Peter's request for the Lord to command him to come to Jesus in the water is an act of faith. But like Peter, when we turn our focus away from Jesus we begin to sink into our situation and become overwhelmed. Even in Eucharistic Adoration, if one has the discipline to never turn their eyes away from our Eucharistic Lord, still, deep inside, in human weakness, there's a part that wonders if Jesus is really there. If that opposing inner voice can be heard, then we certainly have the ability and grace to hear the other Voice - the Voice of Love - the gentle whisper. And that Voice may ask: "Why did you doubt?"
Meteorologists tell us that the eye is the calmest part of a hurricane. In the midst of our storms -- stress, hurriedness, job, finances, health, etc. - somewhere in all that mess is the "Eye" Who is our God. An anonymous Carthusian monk wrote: "In all that we do, and at every moment, God has ordained an exact balance between what we have to do and the necessary strength to do it; and this we call grace. Our part is to bring ourselves into line with grace. God uses all the horrors of this world for an infinitely perfect end, and always with an infinite calm. It is part of His plan that we should feel the blows and experience the wounds of life; but more than anything else He wants us to dominate them by the virtues of faith, hope and charity, and so live on His level. It is these latter which will raise us up to Him, and then we shall share in His calm, in the highest part of our being."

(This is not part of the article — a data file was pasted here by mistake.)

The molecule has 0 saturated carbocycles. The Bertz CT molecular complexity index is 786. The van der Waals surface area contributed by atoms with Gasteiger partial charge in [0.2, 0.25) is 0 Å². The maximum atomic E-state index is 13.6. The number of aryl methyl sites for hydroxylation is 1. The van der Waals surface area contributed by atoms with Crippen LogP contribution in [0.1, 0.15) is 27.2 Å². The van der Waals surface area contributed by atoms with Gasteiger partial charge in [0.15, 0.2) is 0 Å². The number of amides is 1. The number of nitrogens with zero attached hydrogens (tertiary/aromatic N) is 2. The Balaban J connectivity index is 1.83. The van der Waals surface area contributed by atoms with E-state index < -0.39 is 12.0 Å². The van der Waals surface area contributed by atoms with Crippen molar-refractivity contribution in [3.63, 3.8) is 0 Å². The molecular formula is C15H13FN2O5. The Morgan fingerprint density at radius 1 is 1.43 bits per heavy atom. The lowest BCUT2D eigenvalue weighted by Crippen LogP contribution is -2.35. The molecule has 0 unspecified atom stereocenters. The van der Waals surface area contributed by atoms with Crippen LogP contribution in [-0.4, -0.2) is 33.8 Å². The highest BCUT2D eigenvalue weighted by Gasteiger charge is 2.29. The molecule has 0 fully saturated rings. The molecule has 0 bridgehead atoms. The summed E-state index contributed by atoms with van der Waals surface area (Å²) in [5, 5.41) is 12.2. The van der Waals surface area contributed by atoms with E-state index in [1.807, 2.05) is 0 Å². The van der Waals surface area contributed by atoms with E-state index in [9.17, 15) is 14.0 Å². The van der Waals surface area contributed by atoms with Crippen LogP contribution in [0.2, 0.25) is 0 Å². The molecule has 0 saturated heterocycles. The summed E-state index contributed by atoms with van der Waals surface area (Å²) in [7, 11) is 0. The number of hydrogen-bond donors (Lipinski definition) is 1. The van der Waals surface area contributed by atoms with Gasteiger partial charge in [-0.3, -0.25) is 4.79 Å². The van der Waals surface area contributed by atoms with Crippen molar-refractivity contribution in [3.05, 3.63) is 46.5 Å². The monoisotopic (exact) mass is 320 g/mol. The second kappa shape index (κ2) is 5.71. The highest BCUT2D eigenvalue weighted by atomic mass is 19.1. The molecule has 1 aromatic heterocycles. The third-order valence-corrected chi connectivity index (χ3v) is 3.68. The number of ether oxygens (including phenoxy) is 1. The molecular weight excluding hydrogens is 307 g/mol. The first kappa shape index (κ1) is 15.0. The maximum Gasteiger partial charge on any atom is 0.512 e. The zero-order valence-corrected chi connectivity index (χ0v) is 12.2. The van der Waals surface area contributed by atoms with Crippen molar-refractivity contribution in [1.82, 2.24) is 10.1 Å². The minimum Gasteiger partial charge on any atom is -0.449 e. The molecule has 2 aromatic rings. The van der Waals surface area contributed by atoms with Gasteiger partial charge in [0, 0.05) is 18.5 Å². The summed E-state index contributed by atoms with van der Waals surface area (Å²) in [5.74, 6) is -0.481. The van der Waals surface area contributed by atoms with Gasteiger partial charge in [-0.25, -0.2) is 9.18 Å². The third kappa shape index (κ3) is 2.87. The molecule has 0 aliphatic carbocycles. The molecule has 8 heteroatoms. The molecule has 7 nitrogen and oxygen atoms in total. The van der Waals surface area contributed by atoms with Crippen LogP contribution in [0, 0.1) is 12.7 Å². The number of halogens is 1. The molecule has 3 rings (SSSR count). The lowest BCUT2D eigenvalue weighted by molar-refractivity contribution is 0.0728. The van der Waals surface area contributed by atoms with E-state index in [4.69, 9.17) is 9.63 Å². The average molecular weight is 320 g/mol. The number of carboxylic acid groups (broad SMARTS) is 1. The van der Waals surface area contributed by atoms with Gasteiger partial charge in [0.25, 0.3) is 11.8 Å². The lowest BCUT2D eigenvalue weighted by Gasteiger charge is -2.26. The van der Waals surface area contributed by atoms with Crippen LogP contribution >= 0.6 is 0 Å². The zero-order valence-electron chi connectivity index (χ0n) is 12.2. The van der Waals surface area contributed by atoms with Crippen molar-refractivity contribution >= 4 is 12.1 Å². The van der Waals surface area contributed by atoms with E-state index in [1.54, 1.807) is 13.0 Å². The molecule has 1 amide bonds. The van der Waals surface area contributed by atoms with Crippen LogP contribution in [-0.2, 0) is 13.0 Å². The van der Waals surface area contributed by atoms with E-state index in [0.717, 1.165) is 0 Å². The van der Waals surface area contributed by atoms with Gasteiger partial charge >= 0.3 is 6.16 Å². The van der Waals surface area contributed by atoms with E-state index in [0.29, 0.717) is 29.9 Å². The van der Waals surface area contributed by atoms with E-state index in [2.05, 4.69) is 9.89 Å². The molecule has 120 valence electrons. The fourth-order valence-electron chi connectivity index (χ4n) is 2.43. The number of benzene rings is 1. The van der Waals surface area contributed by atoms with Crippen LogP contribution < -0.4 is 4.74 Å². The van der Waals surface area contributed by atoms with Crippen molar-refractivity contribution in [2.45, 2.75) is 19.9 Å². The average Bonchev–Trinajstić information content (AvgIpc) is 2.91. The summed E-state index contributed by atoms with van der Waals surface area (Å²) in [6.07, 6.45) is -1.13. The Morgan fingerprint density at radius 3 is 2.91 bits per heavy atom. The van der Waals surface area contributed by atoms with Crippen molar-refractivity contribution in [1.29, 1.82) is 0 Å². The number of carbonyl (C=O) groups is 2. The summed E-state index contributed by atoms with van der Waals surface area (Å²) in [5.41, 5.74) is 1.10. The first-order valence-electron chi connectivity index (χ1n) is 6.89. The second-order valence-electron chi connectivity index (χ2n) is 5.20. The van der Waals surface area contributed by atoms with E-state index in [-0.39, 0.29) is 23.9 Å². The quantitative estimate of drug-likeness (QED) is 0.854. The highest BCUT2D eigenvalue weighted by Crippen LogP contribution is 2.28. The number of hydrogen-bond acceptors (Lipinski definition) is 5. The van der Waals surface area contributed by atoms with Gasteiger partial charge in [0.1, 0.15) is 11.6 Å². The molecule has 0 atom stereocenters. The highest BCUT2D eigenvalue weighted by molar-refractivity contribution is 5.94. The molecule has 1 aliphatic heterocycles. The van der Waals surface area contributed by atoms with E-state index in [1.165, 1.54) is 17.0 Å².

Let us not overlook that prior to walking on the water to save His apostles, "Jesus went up on the mountain by Himself to pray." Beyond the obvious lesson that we should also spend time in solitude, in the loving embrace of our God, we are also perhaps taking another look at the human condition which compelled our God, that is, compelled Love, to clothe Himself in flesh and become Man. First Jesus is up the mountain, representing the Origin of Jesus, in perfect Communion with His Father and the Holy Spirit; then Jesus descends from the mountain to save His apostles, that is, Jesus descends to earth to save His people from the storms in which they find themselves. As written in "The Letter of Bar Naba" or "Epistle of Barnabas", translated from Greek: "this should make us approach His altar more proudly and eagerly." As Saint Catherine of Siena exclaimed: "O inæstimabilis caritatis abyssus!" - "O inestimable depth of charity!" (De Divina Providentia).